Thus from the outset political power is to oust profit. Straightaway the lines are drawn between the Bourgeois, who are blamed for all ills, and The Proletarians. There is to be a class war. Engels provides definitions of the Bourgoisie and the Proletariate in a footnote, as an afterthought, one imagines:

“By Bourgeoisie is meant the class of modern Capitalists, owners of the means of social production and employers of wage labour. By Proletariate, the class of modern wage-labourers who, having no means of production of their own, are reduced to selling their labour to live.”

The solution is set out after a long analysis and a self-confident rationale in ten measures:

1. Abolition of property in land and application of all rents to public purposes.
2. A heavy progressive or graduated income tax.
3. Abolition of all rights of inheritance.
4. Confiscation of the property of all emigrants and rebels.
5. Centralisation of credit in the hands of the state, by means of a national bank with State capital and an exclusive monopoly.
6. Centralisation of the means of communication and transport in the hands of the State.
7. Extension of factories and instruments of production owned by the state; the bringing together of wastelands, and the improvement of the soil generally in accordance with a common plan.
8. Equal liability of all labour. Establishment of industrial armies, especially for agriculture.
9. Combination of agriculture with manufacturing industries; gradual abolition of the distinction between town and country, by a more equable distribution of the population over the country.
10. Free education for all children in public schools. Abolition of children’s factory labour in its present form. Combination of education with industrial production, &C., &C [sic]

Nowhere is mentioned the abolition of money. Earlier the manifesto plans the abolition of the family as having evolved to nothing other than Bourgeois property, and denounces the progress of women because it takes work away from men.

Echoes in modern politics are clear. The humanitarian issues earn only a brief, qualified, note right at the end. The measures are to be achieved by an iron grip on the way people are to be allowed to live their lives, with resort to force where necessary.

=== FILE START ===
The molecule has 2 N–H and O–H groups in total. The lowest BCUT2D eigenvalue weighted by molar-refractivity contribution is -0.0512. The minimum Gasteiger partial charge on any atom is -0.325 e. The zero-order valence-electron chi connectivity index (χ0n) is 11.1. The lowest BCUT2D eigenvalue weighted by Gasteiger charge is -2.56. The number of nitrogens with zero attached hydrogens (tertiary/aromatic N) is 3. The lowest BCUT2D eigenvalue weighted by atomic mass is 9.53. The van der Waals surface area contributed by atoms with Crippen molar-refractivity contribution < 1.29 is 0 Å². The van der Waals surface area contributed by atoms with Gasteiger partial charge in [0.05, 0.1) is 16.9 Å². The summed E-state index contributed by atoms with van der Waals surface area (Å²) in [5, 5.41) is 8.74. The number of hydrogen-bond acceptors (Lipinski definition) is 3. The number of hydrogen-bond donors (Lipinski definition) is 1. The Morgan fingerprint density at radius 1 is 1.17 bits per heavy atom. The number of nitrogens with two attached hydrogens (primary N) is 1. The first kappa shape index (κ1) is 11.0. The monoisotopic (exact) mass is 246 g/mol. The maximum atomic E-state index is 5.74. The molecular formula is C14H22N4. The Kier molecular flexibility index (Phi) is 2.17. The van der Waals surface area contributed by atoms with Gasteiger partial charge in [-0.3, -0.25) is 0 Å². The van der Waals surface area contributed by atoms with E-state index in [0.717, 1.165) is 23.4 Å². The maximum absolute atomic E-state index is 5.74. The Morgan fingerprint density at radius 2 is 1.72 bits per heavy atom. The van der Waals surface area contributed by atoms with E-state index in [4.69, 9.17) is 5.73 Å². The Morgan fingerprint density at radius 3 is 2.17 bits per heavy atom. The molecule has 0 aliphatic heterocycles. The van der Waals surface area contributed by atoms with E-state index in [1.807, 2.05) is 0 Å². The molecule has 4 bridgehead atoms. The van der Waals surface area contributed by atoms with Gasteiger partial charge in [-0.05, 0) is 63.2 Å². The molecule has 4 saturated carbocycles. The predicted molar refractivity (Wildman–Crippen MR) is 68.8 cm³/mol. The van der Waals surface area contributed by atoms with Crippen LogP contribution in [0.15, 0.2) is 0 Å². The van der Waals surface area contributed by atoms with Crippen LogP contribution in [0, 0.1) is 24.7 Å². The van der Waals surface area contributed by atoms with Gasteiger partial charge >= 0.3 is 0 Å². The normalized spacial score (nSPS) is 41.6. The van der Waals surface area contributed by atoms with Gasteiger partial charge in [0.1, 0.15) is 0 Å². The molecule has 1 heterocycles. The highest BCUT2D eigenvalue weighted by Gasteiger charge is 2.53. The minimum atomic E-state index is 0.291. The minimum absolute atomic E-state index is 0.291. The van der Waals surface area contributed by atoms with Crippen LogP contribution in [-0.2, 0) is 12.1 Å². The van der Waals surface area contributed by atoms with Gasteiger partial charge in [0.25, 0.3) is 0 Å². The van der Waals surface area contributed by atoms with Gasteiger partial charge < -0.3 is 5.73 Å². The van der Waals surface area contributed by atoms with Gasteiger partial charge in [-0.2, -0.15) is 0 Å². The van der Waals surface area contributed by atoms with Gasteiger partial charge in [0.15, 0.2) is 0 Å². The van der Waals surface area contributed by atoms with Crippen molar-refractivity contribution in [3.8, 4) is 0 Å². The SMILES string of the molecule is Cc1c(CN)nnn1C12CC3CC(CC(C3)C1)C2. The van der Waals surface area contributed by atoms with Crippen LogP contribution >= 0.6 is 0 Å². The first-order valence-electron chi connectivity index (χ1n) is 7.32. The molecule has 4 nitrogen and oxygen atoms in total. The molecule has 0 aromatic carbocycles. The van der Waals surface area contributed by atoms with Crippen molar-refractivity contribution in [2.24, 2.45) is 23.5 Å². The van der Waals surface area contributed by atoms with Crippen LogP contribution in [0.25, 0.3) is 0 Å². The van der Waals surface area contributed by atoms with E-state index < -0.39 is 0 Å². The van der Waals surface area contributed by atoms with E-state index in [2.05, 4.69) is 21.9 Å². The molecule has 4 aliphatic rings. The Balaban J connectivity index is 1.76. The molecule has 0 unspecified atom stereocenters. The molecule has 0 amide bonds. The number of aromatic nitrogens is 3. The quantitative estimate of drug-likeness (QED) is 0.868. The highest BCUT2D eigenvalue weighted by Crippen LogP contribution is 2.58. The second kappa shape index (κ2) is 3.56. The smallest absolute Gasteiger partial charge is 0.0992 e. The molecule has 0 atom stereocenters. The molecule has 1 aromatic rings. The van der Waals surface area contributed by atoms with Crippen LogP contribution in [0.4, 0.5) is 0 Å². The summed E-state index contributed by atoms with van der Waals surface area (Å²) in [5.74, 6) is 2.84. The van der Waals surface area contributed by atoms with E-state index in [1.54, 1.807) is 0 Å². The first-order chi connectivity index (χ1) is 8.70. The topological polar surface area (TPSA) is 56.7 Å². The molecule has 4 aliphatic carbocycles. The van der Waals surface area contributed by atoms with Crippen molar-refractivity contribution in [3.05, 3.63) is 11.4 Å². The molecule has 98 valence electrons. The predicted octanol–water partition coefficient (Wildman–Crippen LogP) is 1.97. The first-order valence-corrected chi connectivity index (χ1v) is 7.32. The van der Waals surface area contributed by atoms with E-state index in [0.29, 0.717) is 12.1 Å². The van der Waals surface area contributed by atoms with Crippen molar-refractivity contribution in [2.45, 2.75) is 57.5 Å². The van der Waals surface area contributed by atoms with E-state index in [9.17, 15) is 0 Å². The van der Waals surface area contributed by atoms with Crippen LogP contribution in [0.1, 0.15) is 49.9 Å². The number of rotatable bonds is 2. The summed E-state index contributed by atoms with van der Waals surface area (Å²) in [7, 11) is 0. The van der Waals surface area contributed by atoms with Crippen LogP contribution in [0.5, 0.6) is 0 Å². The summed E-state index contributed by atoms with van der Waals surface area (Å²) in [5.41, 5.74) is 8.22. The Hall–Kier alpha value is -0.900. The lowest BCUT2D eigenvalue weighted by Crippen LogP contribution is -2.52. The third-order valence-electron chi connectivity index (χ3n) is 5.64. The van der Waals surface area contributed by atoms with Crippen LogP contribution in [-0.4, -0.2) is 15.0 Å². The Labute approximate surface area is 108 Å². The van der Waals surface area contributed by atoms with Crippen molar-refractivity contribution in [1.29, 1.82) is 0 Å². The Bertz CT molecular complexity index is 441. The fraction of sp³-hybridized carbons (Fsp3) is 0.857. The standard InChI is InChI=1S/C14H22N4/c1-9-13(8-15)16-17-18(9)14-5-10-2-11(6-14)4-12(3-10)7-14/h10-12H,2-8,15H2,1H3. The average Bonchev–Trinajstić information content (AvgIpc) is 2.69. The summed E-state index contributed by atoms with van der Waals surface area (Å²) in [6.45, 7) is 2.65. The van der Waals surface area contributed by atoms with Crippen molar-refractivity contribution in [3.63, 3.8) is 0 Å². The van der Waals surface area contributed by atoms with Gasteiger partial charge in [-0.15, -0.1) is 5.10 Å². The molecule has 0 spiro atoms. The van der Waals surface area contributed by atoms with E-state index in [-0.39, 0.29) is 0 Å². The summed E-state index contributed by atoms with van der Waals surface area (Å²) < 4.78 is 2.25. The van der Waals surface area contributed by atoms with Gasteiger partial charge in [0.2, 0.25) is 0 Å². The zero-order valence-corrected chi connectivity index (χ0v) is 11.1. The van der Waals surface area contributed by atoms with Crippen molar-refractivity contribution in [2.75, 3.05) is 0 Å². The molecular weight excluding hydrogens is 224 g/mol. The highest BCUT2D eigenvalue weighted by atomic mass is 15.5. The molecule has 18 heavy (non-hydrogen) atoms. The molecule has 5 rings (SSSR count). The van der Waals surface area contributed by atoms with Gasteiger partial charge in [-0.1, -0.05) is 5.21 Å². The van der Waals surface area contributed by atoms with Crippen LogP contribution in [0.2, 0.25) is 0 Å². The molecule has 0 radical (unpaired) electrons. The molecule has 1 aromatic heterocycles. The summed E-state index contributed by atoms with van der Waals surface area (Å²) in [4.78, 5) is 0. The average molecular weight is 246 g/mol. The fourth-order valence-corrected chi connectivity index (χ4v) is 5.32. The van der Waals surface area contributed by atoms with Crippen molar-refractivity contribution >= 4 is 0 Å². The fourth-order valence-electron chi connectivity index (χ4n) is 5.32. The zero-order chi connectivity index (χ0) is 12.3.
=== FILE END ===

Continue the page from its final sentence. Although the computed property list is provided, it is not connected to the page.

Socialists are bracketed with the Bourgeoisie. There were, apparently, three brands of socialism:

Feudal Socialism – ” … they join in all coercive measures against the working class, despite their high-falutin phrases, they stoop to pick up the golden apples dropped from the tree of industry, and to barter truth love and honour for traffic in wool, beetroot-sugar, and potato spirits … Nothing is easier than to give Christian asceticism a socialist tinge… “

Petty-bourgeois Socialism –  “… The mediaeval burgesses and the small peasant proprietors were the precursors of the modern Bourgeoisie… Ultimately, when stubborn historical facts had dispersed all intoxicating effects of self-deception, this form of Socialism ended in a miserable fit of the blues.”

German or “True” Socialism – “… German philosophers seized on [French Communist] literature, only forgetting … French social conditions had not immigrated along with them … the so-called Socialist and Communist publications that now (1847) circulate in Germany belong to the domain of this foul and enervating literature.”

Finally the Manifesto announces:

“The Communists disdain to conceal their views and aims. They openly declare their ends can be attained only by the forcible overthrow of all existing social conditions. Let the ruling classes tremble at a Communist revolution. The Proletarians have nothing to lose but their chains. They have a world to win.”

And famously:


Take your pick, a property-owning proletariate operating in a free market with minimal government, or government, imposed violently, ever-present in every aspect of life.